** And then there's the fact that, as of ''Super Metroid'', Samus can [[GetterRobo SHIIIIINESPAAAAAAAARK]]!
** Houston from the ''Super Metroid'' Comic in ''Magazine/NintendoPower'' seems to refer to Captain Dallas from the first ''Film/{{Alien}}'' film.
** The original Famicom Disk System version of the first game's Escape theme and subsequent arrangements in future games don't have it, but the NES version features a slight expansion that includes [[RecurringRiff a recurring six-note melody]] from the ''VideoGame/KidIcarus'' soundtrack.
** [[Creator/MichaelJackson Moonwalking]] in ''Super Metroid''.
** The Restricted Area in ''Fusion'' looks and acts a hell of a lot like Tourian.
** Outside the actual series, in ''VideoGame/SuperSmashBros Brawl'', one of Zero Suit Samus' air-attacks is the Inazuma Kick from ''Anime/GunBuster''.
** In the Wanpakku manga[=/=]strategy guide for the original game, there's a sequence where Samus comes across a door for the first time, but doesn't know how to open it. She tries saying "OpenSesame!", followed by "Bamble, bomble, bambopp!" and "Pastel, popple, poppinpa!". (Neither of them worked.) The latter two phrases are incantations from MagicalGirl shows (specifically ''Anime/MagicalAngelCreamyMami'' and ''Anime/MagicalIdolPastelYumi'', respectfully).
** The Zero Suit is one to the datasuit of ''Manga/{{Appleseed}}'' that Deunan wears in her landmate.
* SlippySlideyIceWorld: Sector 5 - ARC in ''Fusion'', the Cryosphere in ''Other M'', and the Phendrana Drifts in ''Prime''.
* SoleSurvivor: Samus, twice over: first when the K-2L colony was slaughtered by the Space Pirates, and again when the Space Pirates, under Mother Brain's direction, invaded Zebes and killed the remaining Chozo. Well, on Zebes, anyway. And then there's the last remaining Metroid from ''Metroid II''.
** The only Space Pirate who actually survived ''Super Metroid'' [[spoiler: without being cloned or remade was Phantoon.]]
* SomethingCompletelyDifferent: ''Metroid Prime Pinball'' qualifies.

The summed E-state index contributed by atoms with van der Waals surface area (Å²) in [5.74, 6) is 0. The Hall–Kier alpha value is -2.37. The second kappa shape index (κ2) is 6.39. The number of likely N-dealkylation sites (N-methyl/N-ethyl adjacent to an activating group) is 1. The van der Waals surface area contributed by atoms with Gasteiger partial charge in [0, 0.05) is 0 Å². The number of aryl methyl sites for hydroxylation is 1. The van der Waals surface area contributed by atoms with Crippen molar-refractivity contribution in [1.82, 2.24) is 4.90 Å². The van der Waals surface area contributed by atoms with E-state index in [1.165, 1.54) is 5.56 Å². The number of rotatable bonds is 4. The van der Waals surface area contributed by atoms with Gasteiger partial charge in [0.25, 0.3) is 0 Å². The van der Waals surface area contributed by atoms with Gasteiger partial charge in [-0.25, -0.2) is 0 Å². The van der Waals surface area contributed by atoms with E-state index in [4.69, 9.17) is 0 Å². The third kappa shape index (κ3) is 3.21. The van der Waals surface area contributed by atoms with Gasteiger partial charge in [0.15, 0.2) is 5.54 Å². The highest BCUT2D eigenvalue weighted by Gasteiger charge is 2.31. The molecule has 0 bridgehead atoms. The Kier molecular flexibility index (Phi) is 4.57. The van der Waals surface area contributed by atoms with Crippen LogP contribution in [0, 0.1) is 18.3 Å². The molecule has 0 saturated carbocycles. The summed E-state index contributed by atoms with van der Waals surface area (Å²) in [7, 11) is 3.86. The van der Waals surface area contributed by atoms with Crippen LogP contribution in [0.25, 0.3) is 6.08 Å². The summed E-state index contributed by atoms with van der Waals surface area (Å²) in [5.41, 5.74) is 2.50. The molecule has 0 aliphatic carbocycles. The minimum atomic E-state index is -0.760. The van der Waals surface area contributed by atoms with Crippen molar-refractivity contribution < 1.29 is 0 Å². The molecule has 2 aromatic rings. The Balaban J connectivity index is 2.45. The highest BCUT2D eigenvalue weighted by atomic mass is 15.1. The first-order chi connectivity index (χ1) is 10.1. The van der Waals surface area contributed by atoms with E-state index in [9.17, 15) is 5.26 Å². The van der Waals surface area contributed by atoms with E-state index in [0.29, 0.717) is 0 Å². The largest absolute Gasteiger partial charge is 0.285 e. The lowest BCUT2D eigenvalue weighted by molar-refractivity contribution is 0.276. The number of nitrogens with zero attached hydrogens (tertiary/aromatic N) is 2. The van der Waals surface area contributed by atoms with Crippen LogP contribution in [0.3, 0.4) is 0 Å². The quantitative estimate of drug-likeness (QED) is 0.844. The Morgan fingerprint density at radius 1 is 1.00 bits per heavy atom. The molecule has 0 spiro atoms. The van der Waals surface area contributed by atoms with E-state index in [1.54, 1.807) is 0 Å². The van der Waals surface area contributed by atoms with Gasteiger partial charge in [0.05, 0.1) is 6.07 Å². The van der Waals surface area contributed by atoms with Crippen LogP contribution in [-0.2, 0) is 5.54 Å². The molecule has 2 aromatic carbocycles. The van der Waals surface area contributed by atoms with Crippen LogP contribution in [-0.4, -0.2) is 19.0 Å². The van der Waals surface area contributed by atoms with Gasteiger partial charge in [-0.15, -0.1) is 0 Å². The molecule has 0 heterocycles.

* SomethingOnlyTheyWouldSay: How Samus discovers the identity of her AI CO in ''Metroid Fusion''.
** Many fans realized what the mysterious trailer for ''Other M'' was as soon as Adam said "Any objections, lady?" Prior to this, it was intentionally unclear what the game in question was.
* SpacePirates: The primary antagonists for most of the series; only three games didn't have them as the main attackers, and in two of the three, they made cameo appearances anyways.
* SpaceMarines: From ''Super'' and ''Prime'', Space Army in ''[[MetroidOtherM Other M]]''. Both are [[BadassArmy okay]], just not as good as Samus.
** Samus herself had once been a Space Marine when she was serving under Commander Adam Malkovitch.
* SpeedRun: ''Super Metroid'' and the following sequels have their maps designed so that you can solve them in a fraction of the expected solving time by using special techniques like wall jumping, bomb jumping, mock ball, etc. to get key items ahead of time.
* SprintShoes: Speed Booster.
* StarFishAliens: The main ones are X Parasites, the Ing, and Metroids, but others tend to pop up.
* StatuesqueStunner: Samus. Gandrayda is even taller.
* SteamVentObstacle:
** In the intro level for ''Super Metroid'', Samus needs to escape a space station, while avoiding gushes of steam coming out from practically everywhere. Getting hit by the steam doesn't cost you energy, but you lose precious time to escape.
** Happens again during the escape from planet Zebes, only the steam's escaping ''from the ground'' itself.
* SubBoss: ''Return of Samus'' is the only game that doesn't have at least one, if tougher Metroids don't qualify. (Although one might argue that Arachnus - even if being optional - can be considered to be one.)
* SuddenlyVoiced: In ''VideoGame/SuperSmashBros Brawl'', Samus finally spoke her taunts. However, they sounded rather... [[FetishFuel odd]]. In ''Other M'', she speaks for the first time in her own series.
* SuperweaponSurprise: Don't mess with Chozo statues... just, don't: ''"Those who defile [our statues] shall know our wrath, unfettered and raw."''